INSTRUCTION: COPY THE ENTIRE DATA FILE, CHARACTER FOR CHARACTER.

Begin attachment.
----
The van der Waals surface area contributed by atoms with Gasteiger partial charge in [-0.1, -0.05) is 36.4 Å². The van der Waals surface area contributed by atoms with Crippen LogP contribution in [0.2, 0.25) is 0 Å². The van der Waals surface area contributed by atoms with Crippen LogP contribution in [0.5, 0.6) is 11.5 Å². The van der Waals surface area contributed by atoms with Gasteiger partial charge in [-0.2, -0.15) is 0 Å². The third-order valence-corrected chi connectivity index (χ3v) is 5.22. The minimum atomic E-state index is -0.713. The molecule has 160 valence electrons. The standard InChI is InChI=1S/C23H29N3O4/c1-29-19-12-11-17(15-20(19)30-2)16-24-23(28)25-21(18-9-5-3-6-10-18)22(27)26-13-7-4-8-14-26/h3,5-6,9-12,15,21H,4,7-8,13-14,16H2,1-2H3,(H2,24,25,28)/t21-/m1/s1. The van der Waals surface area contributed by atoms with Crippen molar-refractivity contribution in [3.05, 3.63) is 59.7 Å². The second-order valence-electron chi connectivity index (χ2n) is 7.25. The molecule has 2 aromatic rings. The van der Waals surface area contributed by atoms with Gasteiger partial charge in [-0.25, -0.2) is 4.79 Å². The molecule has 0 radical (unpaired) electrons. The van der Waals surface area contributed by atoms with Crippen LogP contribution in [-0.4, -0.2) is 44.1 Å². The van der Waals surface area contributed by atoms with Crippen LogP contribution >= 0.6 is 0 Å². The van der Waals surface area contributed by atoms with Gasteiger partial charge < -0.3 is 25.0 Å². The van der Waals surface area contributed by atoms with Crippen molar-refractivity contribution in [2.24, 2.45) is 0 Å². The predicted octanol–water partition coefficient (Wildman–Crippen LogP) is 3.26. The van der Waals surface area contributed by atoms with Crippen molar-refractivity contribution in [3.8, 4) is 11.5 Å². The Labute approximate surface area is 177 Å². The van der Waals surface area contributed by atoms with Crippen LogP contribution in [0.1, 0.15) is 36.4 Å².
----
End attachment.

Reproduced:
The van der Waals surface area contributed by atoms with Gasteiger partial charge in [-0.1, -0.05) is 36.4 Å². The van der Waals surface area contributed by atoms with Crippen LogP contribution in [0.2, 0.25) is 0 Å². The van der Waals surface area contributed by atoms with Crippen LogP contribution in [0.5, 0.6) is 11.5 Å². The van der Waals surface area contributed by atoms with Gasteiger partial charge in [-0.2, -0.15) is 0 Å². The third-order valence-corrected chi connectivity index (χ3v) is 5.22. The minimum atomic E-state index is -0.713. The molecule has 160 valence electrons. The standard InChI is InChI=1S/C23H29N3O4/c1-29-19-12-11-17(15-20(19)30-2)16-24-23(28)25-21(18-9-5-3-6-10-18)22(27)26-13-7-4-8-14-26/h3,5-6,9-12,15,21H,4,7-8,13-14,16H2,1-2H3,(H2,24,25,28)/t21-/m1/s1. The van der Waals surface area contributed by atoms with Crippen molar-refractivity contribution in [3.05, 3.63) is 59.7 Å². The second-order valence-electron chi connectivity index (χ2n) is 7.25. The molecule has 2 aromatic rings. The van der Waals surface area contributed by atoms with Gasteiger partial charge in [-0.25, -0.2) is 4.79 Å². The molecule has 0 radical (unpaired) electrons. The van der Waals surface area contributed by atoms with Crippen LogP contribution in [-0.4, -0.2) is 44.1 Å². The van der Waals surface area contributed by atoms with Crippen LogP contribution >= 0.6 is 0 Å². The van der Waals surface area contributed by atoms with Gasteiger partial charge < -0.3 is 25.0 Å². The van der Waals surface area contributed by atoms with Crippen molar-refractivity contribution in [2.24, 2.45) is 0 Å². The predicted octanol–water partition coefficient (Wildman–Crippen LogP) is 3.26. The van der Waals surface area contributed by atoms with Crippen molar-refractivity contribution in [3.8, 4) is 11.5 Å². The Labute approximate surface area is 177 Å². The van der Waals surface area contributed by atoms with Crippen LogP contribution in [0.1, 0.15) is 36.4 Å².